Patrick Maguire is standing in his Sullivans Cove distillery on the outskirts of Hobart looking at the barrels stacked all around him. He shakes his head and sighs.
"Two years ago I was standing here wondering how I'd ever sell it all. 'What have I done? I've made too much,' I said to myself ... now I just wish I had 10 times more."
That was before March, 2014, when Sullivans Cove's French Oak Single Malt was named the world's best single malt whisky. According to Maguire, things have been crazy ever since, with the distillery running almost 24/7 in a bid to keep up with demand.
Of course, when demand exceeds supply, prices start to climb, to the point where respected Melbourne establishment Whisky & Alement is now charging $300 for a nip from the winning batch of French Oak.
Supply and dram-and
Even before picking up the award, Maguire says the Sullivans Cove distillery was selling everything it could make and was having to meter out the whisky to avoid running out. Nowadays, the 18,000 bottles he produces each year don't come anywhere close to what he needs.
It's a problem felt in almost every whisky distillery across Tasmania, where distillers are struggling to produce enough product to satisfy a growing thirst.
Bertie Cason, founder of and marketing manager at Sullivans Cove, says although Tasmanian whisky production has increased two-to-three-fold over the past four years to around 400,000 litres per annum, it's still not nearly enough to keep up with worldwide demand.
"The problem is, we started out as a cottage industry; aware of the high costs involved in making whisky and with a high degree of trepidation regarding the risk," Cason says. "Our success caught us by surprise and so we're all sitting on too little stock. We're making as much as we can but it will take many years to fill the gap. At Sullivans Cove we're pretty much buggered for the next decade, because our whisky needs that long to mature."
Too little of a good thing
Not even the addition of six new Tasmanian distilleries in the next 12 months is expected to make an immediate impact, because of the time needed to make high-end single malt. Currently there are 14 distilleries, spread from Port Arthur to Devonport.
One of the newest of these distilleries is Redlands Estate in the Derwent Valley, about 45 minutes out of Hobart. Redlands launched its initial batch in August this year (a meagre 20-litre barrel) with the first bottle selling to a whisky fanatic for $2600. The other 29 bottles went for an average of $550 each.
Testament to the small scale of Tassie whisky, everything at Redlands is done on-site – from growing, harvesting and malting the barley to the distilling itself, making Redlands the Southern Hemisphere's first paddock-to-bottle single malt whisky in nearly 200 years.
When Redlands released its fourth 20-litre barrel online, the 30-odd bottles it yielded were sold within just four minutes.
And it will be another four years until Redlands can release its larger 100-litre barrels.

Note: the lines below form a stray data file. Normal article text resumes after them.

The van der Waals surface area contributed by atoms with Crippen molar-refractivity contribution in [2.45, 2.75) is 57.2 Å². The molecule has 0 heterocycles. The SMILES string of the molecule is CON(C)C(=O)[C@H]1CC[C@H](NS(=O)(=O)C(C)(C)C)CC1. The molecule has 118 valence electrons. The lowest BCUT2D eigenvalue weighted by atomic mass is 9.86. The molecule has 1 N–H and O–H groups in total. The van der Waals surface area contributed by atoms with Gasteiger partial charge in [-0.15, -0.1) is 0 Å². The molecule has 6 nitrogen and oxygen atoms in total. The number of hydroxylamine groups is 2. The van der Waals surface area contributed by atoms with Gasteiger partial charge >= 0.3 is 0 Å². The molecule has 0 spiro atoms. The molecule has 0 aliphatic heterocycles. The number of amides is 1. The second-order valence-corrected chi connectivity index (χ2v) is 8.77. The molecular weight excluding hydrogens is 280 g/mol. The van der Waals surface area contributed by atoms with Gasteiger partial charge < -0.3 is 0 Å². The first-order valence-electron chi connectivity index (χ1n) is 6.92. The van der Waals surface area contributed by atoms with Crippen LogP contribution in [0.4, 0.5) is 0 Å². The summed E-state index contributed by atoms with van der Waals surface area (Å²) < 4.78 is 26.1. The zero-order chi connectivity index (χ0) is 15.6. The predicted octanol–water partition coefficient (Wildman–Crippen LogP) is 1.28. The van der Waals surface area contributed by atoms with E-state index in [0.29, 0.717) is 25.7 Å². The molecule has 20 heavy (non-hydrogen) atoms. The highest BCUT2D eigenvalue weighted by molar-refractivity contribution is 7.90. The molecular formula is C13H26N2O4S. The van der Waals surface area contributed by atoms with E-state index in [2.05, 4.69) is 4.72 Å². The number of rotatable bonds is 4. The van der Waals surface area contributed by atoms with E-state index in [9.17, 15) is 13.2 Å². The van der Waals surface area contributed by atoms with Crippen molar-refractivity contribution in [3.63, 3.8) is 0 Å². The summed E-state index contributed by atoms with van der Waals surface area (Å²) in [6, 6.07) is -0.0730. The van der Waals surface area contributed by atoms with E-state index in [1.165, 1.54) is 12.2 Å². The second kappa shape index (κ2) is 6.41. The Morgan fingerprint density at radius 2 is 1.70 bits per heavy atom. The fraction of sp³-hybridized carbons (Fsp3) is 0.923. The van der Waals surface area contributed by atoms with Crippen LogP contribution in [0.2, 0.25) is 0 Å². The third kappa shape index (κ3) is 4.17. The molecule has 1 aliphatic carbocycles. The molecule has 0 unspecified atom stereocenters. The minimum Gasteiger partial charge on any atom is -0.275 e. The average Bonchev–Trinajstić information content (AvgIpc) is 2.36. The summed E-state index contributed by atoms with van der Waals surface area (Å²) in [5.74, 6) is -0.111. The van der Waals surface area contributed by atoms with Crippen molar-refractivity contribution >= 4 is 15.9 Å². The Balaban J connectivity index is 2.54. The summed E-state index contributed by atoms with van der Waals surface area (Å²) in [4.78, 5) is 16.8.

If there was ever any doubt that Tasmanian whisky was still a cottage industry, a visit to Belgrove Distillery, north of Kempton, would put an end to it. Sheep farmer Peter Bignell cobbled together his rye whisky distillery from bits and pieces he found lying around his property, including a $10 Sunbeam Mixmaster to drive an oil pump, and a rusty old clothes dryer for malting.
Bignell even made his own 700-litre still, teaching himself to TIG weld so he could join the copper pieces together. And his entire operation is run by the cooking oil he collects from pubs and cafes around Hobart. Not surprisingly, his Belgrove whisky is also a bit thin on the ground.
"At the moment I make around 10,000 bottles of whisky a year," he says. "There are several distributors in the US who want to sell my product for me, but I just don't make enough."
Rationing the goods
Overeem, one of the pioneering distilleries in Tasmania, is also having problems with supply. The distillery is located in founder Casey Overeem's shed, in the front yard of his suburban Hobart family home. His Bourbon Cask Matured Single Malt is out of stock until 2020 and is expected to sell so quickly, it will unavailable again by 2021. Overeem's Port and Sherry Cask Single Malts are also in short supply.
"It's at the stage where we have to restrict the bars and restaurants who stock our whisky to just one or two bottles per month," says distillery marketing manager Jane Overeem. "There's simply not enough to go around."
One of the only Tassie distilleries that has an adequate amount of barrels in the bond store is Nant.
"We've got plenty of stock," says Nant operation manager Ryan MacLeod. "If we stopped production today we'd have enough to see us out for the next 10 to 15 years at the current rate of sales."
Nant's secret was to develop a very successful business model based around an 'investor club'. This sees punters purchase a barrel of whisky, with a guaranteed buy-back at the equivalent of 9.55 per cent per annum return. "This provides us with capital so we can buy more grain to make more whisky," MacLeod says.